Let's talk about disruption.
First, a definition: Disruption is a significant shift in the way a company historically operates in order to create new efficiencies or a radically improved product, service or customer experience. And every organization can reap its benefits. All you have to do is start thinking like an outsider and looking at your business from a different angle.
My co-founders and I started Amerisleep because we knew that mattress stores underserved their customers. Rather than build a big retail business, we decided instead to sell direct-to-consumer and online--and that's what we did for the better part of a decade.
We were one of the first companies to build an e-commerce only mattress brand. This allowed us to minimize our overhead costs and pass those savings onto customers. Of course, we knew we had to keep innovating, even if it meant disrupting our existing business model.
In recent years, one thing became clear to us: To further enhance the customer experience, we'd have to establish a retail footprint. Last year, we've executed on that initiative, opening stores across the U.S., Australia and South Korea which are both popular among local consumers and, more importantly, profitable.
We reworked our business model to adapt to changing consumer preferences and consistently hit our growth goals. You, too, can benefit when you seek out opportunities to disrupt your own company.
Disrupt with a purpose.
Perhaps because of the word itself, some people get the idea that disruption creates problems and chaos. Although that may be true in some cases, deliberate disruption is purpose-driven, disciplined and goal-oriented.
It's great to try new ideas, even when you are unsure of what the impact will be. Of course, it's important to think about all of the potential implications before you pull the trigger.
Does the move make sense according to your mission? Does it improve your ability to engage with your customers, your employees or your other partners in some way?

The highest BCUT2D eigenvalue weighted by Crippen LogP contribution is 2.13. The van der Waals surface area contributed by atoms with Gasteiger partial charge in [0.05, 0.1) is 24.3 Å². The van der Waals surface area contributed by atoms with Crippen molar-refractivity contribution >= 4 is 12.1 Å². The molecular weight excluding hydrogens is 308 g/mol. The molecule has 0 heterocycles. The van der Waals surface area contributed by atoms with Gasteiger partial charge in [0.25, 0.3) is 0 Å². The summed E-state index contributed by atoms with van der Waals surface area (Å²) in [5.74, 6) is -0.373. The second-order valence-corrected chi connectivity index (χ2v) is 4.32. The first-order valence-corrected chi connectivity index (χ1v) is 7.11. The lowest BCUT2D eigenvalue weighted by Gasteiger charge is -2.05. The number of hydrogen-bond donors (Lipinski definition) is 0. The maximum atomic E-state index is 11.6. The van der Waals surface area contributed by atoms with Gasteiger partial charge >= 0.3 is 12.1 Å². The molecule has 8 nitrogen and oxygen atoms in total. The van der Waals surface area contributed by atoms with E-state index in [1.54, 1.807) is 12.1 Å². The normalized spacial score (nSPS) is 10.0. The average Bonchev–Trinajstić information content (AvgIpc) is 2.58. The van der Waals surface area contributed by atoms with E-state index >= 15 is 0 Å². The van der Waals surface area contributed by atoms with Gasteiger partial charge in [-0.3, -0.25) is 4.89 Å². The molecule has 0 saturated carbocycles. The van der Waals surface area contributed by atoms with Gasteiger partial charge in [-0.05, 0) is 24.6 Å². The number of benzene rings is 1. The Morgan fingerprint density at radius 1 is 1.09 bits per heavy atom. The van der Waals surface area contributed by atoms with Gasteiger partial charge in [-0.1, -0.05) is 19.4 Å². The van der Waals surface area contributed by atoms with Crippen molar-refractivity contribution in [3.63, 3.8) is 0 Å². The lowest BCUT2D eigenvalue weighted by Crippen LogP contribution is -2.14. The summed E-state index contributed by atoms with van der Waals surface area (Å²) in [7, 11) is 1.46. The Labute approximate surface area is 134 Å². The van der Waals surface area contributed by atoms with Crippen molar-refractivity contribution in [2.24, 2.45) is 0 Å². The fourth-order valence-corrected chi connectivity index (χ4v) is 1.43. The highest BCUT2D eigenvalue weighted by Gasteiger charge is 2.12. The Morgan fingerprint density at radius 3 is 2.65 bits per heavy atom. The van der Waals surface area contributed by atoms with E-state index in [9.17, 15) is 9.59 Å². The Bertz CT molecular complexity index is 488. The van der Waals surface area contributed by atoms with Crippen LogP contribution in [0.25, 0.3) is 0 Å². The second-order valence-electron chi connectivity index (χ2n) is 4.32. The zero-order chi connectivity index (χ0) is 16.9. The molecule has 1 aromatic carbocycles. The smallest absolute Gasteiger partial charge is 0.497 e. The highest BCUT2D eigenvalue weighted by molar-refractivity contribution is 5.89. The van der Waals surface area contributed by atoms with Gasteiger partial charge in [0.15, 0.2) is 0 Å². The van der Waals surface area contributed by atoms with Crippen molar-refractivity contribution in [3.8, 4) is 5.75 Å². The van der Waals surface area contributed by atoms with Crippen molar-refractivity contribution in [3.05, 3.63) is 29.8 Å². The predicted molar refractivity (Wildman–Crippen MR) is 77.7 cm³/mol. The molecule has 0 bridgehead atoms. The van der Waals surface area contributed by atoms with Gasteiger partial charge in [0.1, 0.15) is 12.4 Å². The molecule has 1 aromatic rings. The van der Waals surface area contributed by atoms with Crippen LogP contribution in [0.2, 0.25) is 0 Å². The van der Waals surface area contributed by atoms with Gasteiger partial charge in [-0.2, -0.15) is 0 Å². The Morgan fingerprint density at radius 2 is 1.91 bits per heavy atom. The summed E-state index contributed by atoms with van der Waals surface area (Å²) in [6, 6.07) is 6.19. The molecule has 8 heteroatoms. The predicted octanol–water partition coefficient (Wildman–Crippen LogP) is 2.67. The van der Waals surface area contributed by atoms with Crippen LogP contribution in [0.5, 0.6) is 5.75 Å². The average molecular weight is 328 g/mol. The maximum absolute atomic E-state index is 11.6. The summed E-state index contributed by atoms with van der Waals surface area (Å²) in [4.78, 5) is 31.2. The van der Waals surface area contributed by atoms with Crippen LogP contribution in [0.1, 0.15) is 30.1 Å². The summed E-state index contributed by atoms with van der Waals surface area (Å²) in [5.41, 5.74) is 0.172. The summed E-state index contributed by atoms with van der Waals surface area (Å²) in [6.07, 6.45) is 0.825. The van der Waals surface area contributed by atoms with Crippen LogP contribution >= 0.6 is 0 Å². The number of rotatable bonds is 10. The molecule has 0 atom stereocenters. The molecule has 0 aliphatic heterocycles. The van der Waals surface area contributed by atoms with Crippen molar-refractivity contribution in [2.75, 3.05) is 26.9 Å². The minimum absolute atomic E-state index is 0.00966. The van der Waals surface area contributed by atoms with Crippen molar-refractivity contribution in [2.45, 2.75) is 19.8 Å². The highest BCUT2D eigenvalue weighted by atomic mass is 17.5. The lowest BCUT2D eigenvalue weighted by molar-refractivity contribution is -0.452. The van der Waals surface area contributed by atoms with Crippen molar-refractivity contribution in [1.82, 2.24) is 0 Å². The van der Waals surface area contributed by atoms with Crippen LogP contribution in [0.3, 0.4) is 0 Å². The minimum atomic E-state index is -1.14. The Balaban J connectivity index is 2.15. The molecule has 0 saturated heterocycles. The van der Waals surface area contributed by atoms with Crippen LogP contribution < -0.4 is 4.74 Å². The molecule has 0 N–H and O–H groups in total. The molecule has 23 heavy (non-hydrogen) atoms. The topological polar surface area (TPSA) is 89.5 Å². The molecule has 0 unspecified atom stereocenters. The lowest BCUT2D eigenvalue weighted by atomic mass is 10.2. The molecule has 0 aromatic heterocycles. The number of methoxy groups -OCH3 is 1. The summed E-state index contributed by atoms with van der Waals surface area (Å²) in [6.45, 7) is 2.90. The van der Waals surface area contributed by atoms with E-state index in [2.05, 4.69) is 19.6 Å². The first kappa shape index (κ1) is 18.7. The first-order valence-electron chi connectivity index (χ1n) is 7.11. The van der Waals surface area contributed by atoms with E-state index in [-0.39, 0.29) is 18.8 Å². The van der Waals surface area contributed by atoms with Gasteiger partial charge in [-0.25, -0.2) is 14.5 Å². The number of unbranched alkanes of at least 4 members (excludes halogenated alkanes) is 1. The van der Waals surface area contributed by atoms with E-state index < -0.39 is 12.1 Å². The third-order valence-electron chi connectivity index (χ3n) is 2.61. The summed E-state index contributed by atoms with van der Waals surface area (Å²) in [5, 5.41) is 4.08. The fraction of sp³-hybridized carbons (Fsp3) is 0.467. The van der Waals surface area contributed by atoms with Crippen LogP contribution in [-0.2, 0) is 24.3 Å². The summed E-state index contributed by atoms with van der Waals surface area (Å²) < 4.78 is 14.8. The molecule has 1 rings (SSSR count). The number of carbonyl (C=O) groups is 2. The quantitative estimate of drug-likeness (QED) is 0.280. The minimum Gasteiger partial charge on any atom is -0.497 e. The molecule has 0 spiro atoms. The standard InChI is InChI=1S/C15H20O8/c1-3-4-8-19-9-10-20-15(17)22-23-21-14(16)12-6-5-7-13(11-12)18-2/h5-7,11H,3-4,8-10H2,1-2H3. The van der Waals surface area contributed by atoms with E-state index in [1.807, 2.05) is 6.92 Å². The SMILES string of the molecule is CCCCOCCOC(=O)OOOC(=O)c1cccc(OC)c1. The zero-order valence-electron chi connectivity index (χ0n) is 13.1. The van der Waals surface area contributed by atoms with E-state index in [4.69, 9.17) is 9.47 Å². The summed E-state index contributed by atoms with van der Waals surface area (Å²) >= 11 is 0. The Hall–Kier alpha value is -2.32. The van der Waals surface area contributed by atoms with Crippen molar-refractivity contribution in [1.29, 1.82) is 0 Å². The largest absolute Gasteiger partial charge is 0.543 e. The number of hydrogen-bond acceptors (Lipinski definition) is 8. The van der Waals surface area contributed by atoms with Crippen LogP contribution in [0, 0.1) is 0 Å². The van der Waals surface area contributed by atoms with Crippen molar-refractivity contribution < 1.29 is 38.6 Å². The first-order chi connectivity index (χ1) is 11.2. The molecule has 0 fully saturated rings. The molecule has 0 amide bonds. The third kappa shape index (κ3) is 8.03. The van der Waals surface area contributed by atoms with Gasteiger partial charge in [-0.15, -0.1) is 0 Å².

Ultimately, you want to build something that aligns with your brand values and enhances the customer experience.
View the customer experience from a new perspective.
Chances are good that your customer experience is ripe for disruption. Research from Gartner reveals 89 percent of companies believe they are now competing to deliver better customer experiences. However, their performances often fall short, leaving users underwhelmed and unimpressed.
The customer relationship is composed of so many different facets and interactions that it doesn't take much for a situation to change significantly. An earlier, tried-and-true strategy can quickly turn stagnant because of a shift in customer attitudes and behaviors or a new development in the marketplace.
If you're starting to notice gaps in your customer satisfaction performance, do what a disruptor would do: Audit your entire process and identify new ways to deliver happiness.
Empower your team to be disruptors.
Creating a culture where people feel empowered to introduce innovative ideas begins at the top. As a leader, you have to set an example and encourage your employees to look for ways in which they can disrupt their own teams and processes and drive meaningful change.
Be receptive when your managers come to you with ideas that could shake up the status quo, and encourage them to do the same for their direct reports. Create a culture where all ideas are considered and investigated for feasibility.
When it's logistically possible, give your team members trial periods to test their ideas. Afterwards, carefully measure and evaluate the results for long-term return on investment.